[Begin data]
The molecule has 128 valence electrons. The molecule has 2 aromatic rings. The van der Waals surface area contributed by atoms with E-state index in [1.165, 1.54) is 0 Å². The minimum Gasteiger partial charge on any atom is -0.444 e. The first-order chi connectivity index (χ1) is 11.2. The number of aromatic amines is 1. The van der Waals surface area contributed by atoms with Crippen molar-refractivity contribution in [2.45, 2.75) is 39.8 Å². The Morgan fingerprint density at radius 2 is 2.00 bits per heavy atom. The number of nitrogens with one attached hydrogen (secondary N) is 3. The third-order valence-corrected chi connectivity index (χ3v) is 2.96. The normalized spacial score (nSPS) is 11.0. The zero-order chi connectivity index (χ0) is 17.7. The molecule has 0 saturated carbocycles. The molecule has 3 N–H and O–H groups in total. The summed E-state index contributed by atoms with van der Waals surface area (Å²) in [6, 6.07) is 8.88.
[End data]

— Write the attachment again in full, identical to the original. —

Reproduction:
The molecule has 128 valence electrons. The molecule has 2 aromatic rings. The van der Waals surface area contributed by atoms with E-state index in [1.165, 1.54) is 0 Å². The minimum Gasteiger partial charge on any atom is -0.444 e. The first-order chi connectivity index (χ1) is 11.2. The number of aromatic amines is 1. The van der Waals surface area contributed by atoms with Crippen molar-refractivity contribution in [2.45, 2.75) is 39.8 Å². The Morgan fingerprint density at radius 2 is 2.00 bits per heavy atom. The number of nitrogens with one attached hydrogen (secondary N) is 3. The third-order valence-corrected chi connectivity index (χ3v) is 2.96. The normalized spacial score (nSPS) is 11.0. The zero-order chi connectivity index (χ0) is 17.7. The molecule has 0 saturated carbocycles. The molecule has 3 N–H and O–H groups in total. The summed E-state index contributed by atoms with van der Waals surface area (Å²) in [6, 6.07) is 8.88.